With the ink on the budget deal barely dry, Congress now faces an even more daunting challenge — a vote to raise the debt ceiling. As the U.S. Treasury announced this week, the nation has officially maxed out its credit card. Congress must use this opportunity to put new constraints on runaway federal spending while implementing significant and immediate spending cuts.
Currently, the gross national debt stands at $14.346 trillion, which exceeds the statutory limit of $14.294 trillion. The Obama administration has issued dire warnings that a failure to increase the ceiling will cause irreparable damage to the nation’s credit ratings that would trigger a global economic crisis. Yet without steps to address the underlying problems — excessive spending, unsustainable entitlement programs, and structural biases towards deficit spending — raising the debt ceiling is a short-term salve at best that would do little to repair the nation’s reputation in global markets.
Despite the panicked rhetoric of the administration, failure to increase the debt ceiling does not spark an immediate economic meltdown. International credit markets are concerned about debt owed to foreign countries (with China and Japan being the two largest holders of U.S. debt). Financial and accounting practices allow the federal government to adjust its intra-governmental debt in ways that will allow payments to foreign debt-holders. Indeed, after the federal government hit its debt limit, Treasury Secretary Tim Geithner began to implement such measures. In effect, like any stressed business, the federal government has some flexibility to prioritize creditors to ensure it remains viable.
But this can only be a short-term solution. The government is currently accumulating roughly $140 billion in debt every month, and the books can only be juggled for so long. The Treasury estimates that by early August, short-term measures to cover the debt will dry up. Ultimately, the long-term solution requires three important reforms: significant and immediate spending cuts, entitlement reform, and institutional reforms such as a balanced budget to counter the current bias toward deficit spending.
Keynesian economics sparked a significant departure from the historic norm of balanced budgets by offering politicians a justification to increase spending in times of lagging aggregate demand. Consequently, U.S. deficit spending was virtually institutionalized over the 20th century, with only three years without a deficit since 1970. Recurring deficits — outlays consistently exceeding revenues — are a major component of the mounting federal debt, and an important indication that real reform must address the inherent bias toward debt.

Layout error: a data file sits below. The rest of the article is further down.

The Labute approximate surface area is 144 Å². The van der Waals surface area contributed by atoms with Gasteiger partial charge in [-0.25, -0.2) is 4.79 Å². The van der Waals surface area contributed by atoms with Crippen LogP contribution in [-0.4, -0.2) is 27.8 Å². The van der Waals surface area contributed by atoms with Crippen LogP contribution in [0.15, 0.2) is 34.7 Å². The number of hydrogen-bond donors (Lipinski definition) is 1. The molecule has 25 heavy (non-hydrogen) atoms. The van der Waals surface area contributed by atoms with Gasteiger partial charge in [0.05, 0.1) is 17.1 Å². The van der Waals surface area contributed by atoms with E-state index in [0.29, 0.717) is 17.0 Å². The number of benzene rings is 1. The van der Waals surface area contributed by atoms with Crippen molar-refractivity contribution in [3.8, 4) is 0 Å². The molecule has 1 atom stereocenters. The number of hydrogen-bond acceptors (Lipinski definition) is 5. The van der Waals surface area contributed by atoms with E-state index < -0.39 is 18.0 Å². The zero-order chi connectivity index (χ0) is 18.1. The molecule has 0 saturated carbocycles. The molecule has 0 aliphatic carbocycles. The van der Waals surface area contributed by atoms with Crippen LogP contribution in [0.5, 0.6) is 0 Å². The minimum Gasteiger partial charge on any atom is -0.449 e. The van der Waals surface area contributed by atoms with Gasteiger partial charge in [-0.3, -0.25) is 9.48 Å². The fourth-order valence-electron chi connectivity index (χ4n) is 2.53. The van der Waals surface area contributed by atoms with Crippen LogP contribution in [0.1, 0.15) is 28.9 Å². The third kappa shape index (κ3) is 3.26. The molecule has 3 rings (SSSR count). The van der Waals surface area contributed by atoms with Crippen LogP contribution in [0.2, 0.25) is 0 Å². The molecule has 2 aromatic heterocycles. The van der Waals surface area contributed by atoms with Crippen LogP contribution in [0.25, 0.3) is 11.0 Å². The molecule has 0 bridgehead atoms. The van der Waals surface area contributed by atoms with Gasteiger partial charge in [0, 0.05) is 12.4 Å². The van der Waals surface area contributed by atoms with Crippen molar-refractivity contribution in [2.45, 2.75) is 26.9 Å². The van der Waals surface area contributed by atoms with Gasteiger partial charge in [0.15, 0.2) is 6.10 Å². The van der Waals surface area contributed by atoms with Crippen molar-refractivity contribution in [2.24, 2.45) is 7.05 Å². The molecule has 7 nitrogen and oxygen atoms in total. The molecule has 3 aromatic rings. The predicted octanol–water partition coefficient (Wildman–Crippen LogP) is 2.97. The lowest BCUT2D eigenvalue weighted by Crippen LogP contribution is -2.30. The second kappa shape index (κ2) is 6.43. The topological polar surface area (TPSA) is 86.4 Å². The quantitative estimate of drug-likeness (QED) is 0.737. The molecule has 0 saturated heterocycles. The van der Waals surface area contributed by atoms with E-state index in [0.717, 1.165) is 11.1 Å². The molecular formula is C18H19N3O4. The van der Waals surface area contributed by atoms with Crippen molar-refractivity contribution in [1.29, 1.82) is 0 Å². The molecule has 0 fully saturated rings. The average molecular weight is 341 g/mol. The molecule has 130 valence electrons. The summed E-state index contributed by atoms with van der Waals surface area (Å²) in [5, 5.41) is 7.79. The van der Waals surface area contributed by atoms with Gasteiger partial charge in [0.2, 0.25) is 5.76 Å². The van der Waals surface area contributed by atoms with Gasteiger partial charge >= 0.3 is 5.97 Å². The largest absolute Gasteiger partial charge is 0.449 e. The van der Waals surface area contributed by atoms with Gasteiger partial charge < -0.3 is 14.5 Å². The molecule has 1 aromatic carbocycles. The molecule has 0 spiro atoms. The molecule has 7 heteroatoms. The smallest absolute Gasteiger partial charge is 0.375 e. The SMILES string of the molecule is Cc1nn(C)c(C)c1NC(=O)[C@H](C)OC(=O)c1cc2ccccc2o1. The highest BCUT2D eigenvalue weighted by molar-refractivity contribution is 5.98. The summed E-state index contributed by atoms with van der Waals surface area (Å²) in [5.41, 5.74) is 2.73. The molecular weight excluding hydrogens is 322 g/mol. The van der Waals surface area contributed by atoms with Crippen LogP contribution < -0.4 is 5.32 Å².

While the debt ceiling provides a valuable snapshot of fiscal choices made by Congress, historically it has done almost nothing to stem the rising tide of debt. Since 1939, Congress has increased the ceiling 79 times, from an initial level of $49 billion to the current debt ceiling of $14.294 trillion. The increase in 2010 alone totaled a massive $1.9 trillion. This time, Congress cannot afford a pro forma increase in the debt ceiling.
What can be done? First, Congress need not be bullied into a pro forma vote to increase the debt ceiling. A failure to increase the ceiling may prove challenging for a federal government prone to excessive spending, but it does not mean an instant default. Time exists to implement reforms that target the more fundamental causes of the spiraling debt. Legislation introduced by Sen. Pat Toomey (R-PA) and Rep. Tom McClintock (R-CA) would help ensure the nation’s credit rating is not harmed. Their “Full Faith and Credit Act” would require the U.S. Treasury to prioritize payments to debt held by the public above all other spending. Debt payments would continue, but the government would be forced to make important decisions about other spending programs.
Immediate and significant spending cuts must be adopted. The federal government is currently spending well beyond $1.75 for every $1.00 it receives. All federal spending should be on the table, with a goal of reducing the deficit by $300 billion, effective immediately. This includes discretionary spending, defense spending, and, importantly, entitlement programs, which are responsible for a rising and unsustainable proportion of all federal spending. Full repeal of Obamacare would be a good start.
Additionally, any solution to the debt problem requires important institutional reforms that break the existing cycle of recurring deficits and rising debt. One such proposal is a balanced budget amendment that would constitutionally constrain the appetites of Congress. Senators Mike Lee (R-UT) and Orrin Hatch (R-UT) have introduced a resolution to adopt such an amendment. It would establish federal spending at a level no higher than 18 percent of GDP, and require a two-thirds majority in each chamber to raise taxes or increase spending, and a three-fifths majority to increase the debt limit. This would go far toward re-establishing the traditional norm of balanced budgets.
The debt ceiling poses a challenge to Congress. The need to increase the limit clearly indicates that the fiscal policies of the past have failed and a new direction is needed. A simple vote on the debt ceiling offers no chance to address the underlying imbalances that exacerbate the debt problem. Congress should use any discussion of the debt ceiling as an opportunity to tackle the real problem: profligate government spending. Tea Party activists engineered one of the most dramatic political upheavals in American history fueled by concerns over spending in Washington. The new Congress now must do its part and tackle the problem at its roots, not just look at the symptoms.
Matt Kibbe is president and CEO of FreedomWorks, a nation-wide grassroots organization fighting for lower taxes, less government and freedom and the author of Give Us Liberty: A Tea Party Manifesto.